Fall break is scheduled for next week, signaling we're at midterm of a busy and productive semester. It seems an opportune time for me to share a few thoughts and observations with you— to let you know what is on my mind these days—as we contemplate a short break and look ahead to the remainder of the academic year.
Meeting campus enrollment goals this fall has been welcome news, but has brought its own set of challenges. Thanks to your commitment and extraordinary efforts, we have managed to accommodate the increased number of students this term—although a few "classrooms" have emerged in atypical locations, particularly between 11:00 a.m. and 1:00 p.m. on Tuesdays and Thursdays for classes, such as discussion sections, that only meet weekly. We will be working to move some of those classes to other days or times to relieve the 'crunch'.
As the university continues to rely more heavily on tuition dollars to meet budget goals, our college can expect to have more students to serve as the undergraduate population is projected to grow slowly to about 500 more than we have today. We continue to provide nearly seventy per cent of the student credit hours on campus through general education classes to all students and preparation of our majors. The university's elevated admission standards mean we will have not only more, but also brighter, students to serve. While attracting better and more academically talented students is highly desirable, these better students, as they should, require more intensive time from faculty, particularly as we pursue our curricular goals of providing our students with individual research opportunities, study abroad experiences, and encouragement to engage in activities of service to their community and society. This set of circumstances converges to form the crux of our greatest challenge in meeting the goals of our 2020 vision outlined in the college's strategic plan—the critical need for more tenure-line faculty. Many resources are needed to achieve our strategic plan goals and to advance the college, including hiring more staff, improving graduate student stipends, and improving infrastructure to name a few. But no goal is more important than increasing the number of tenure-line faculty in the college; that is a point on which we all agree and it is a concern that is foremost on my mind every day.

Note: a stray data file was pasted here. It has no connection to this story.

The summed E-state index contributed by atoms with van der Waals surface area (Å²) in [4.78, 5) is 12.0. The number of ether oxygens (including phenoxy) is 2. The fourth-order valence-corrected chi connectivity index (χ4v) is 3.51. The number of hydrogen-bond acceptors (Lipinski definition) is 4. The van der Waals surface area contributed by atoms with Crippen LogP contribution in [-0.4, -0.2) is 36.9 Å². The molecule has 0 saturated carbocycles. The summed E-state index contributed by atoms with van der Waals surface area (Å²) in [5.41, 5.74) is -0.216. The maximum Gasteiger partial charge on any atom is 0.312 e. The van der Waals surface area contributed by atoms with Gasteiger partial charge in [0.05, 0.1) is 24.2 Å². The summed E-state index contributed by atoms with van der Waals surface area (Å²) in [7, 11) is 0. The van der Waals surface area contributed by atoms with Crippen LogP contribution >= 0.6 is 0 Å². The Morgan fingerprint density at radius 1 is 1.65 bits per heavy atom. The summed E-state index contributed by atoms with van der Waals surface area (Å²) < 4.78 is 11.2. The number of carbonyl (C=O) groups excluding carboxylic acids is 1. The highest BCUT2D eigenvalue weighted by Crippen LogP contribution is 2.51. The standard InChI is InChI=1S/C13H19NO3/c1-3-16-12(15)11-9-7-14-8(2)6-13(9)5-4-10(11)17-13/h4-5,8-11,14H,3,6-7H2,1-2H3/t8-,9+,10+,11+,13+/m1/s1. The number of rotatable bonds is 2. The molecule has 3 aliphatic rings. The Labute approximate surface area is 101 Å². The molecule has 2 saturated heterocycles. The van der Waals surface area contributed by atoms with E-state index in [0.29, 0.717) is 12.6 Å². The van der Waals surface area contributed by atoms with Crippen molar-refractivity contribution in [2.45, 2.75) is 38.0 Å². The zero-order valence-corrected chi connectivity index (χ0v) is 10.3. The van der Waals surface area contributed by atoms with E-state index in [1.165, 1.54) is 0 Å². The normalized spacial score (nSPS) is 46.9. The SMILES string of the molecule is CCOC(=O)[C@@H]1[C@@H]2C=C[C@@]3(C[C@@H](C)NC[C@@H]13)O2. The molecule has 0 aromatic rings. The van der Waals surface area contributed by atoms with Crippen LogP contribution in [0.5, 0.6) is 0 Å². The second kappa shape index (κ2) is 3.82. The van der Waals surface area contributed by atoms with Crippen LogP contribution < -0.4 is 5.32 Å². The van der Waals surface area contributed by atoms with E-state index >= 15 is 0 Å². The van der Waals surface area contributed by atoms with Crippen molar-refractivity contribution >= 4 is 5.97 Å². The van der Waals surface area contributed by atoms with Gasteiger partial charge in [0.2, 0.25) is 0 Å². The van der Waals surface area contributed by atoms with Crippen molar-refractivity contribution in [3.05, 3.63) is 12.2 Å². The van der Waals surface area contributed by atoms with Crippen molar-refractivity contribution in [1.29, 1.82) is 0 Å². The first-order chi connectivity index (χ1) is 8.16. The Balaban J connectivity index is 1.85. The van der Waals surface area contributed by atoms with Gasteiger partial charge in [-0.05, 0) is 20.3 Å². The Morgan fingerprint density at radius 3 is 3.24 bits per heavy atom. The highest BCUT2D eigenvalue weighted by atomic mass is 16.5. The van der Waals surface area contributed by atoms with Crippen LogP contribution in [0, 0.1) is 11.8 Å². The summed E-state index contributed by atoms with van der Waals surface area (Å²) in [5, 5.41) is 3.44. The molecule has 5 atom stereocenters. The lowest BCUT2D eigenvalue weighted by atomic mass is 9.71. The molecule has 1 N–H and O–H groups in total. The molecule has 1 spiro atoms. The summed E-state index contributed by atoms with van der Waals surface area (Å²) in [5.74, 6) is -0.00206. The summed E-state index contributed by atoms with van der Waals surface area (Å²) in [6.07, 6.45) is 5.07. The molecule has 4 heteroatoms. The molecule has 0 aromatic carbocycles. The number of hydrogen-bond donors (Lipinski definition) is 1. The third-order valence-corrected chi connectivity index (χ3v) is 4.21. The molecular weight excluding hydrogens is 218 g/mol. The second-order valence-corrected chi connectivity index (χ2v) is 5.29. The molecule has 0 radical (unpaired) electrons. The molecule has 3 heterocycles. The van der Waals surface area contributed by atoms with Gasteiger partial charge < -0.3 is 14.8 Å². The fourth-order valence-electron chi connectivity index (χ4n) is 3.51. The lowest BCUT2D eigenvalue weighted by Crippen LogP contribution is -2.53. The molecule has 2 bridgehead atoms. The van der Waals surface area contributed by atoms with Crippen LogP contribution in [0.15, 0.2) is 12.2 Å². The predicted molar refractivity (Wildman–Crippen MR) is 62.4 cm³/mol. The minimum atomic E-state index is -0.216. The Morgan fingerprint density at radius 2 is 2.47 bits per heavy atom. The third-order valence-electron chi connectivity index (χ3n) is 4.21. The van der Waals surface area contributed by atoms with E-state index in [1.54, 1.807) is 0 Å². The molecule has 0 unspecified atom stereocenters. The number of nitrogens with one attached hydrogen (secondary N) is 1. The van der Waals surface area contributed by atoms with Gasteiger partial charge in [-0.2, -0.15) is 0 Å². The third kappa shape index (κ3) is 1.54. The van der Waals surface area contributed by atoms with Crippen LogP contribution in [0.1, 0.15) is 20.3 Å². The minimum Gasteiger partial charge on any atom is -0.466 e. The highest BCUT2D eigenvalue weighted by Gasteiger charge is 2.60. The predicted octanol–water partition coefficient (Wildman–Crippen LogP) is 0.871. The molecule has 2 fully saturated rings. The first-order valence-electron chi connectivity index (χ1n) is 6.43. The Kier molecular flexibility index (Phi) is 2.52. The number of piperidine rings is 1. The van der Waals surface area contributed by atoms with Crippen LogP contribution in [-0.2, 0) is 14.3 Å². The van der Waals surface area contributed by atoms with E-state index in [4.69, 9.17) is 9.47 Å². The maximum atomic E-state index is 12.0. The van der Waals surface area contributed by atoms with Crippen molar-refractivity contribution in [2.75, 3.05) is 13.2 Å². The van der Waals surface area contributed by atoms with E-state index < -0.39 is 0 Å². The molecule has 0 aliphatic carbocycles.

Our research indicates that we need to add 160 tenure-line faculty to reach our goal of meeting Top 25 criteria. Our strategic plan proposed doing so by 2020. Can we do it?
While I am optimistic about our future, I am well aware of the immense resources needed to hire that number of tenure-line faculty. My first priority is maintaining faculty strength and core academic integrity in academic units as faculty retire or leave. My second priority for the next six years is to add tenure-line faculty in a manageable manner, by setting a more realistic shorter term goal of adding fifty more faculty. The university has been able to support our goal by gradually growing the number of tenure-line faculty lines in the college over the last two years, but that progress is slow. Both the chancellor and provost have pledged their continuing support, but resources are constrained, and we compete with other campus needs for a share.
Knowing that we cannot completely rely on state or university support, I have made increasing the number of tenure-line faculty a top priority for the college's evolving capital campaign. One campaign goal is to raise $30 million to support increasing the number of tenure-track and tenured faculty from 450 to 500 which will restore the number of tenure-line faculty in the college to the level before 2000. I am encouraged by fundraising prospects and recent successes. Our efforts are paying off in a number of ways. Just this past year, private gifts enabled us to fully fund two faculty positions and to recruit several faculty with more competitive offers by adding privately-funded award supplements to salary lines through the Chancellor's Faculty Support Challenge.
Through a combination of strategic management of our university resources and private gifts to the college, I am optimistic that we can achieve our 2020 goal. We have to remind ourselves that this journey to the Top 25 is a marathon, not a sprint, and reaching the goal is not going to occur rapidly, rather through a steady pace of progress made one step at a time, perhaps increasing our faculty by a few at a time, until we reach our goal. The journey may take longer than we would prefer, but if we stay on the path and travel together, we'll reach our destination.
Have a great fall break! I look forward to resuming our journey together when you return.
Theresa M. Lee, Dean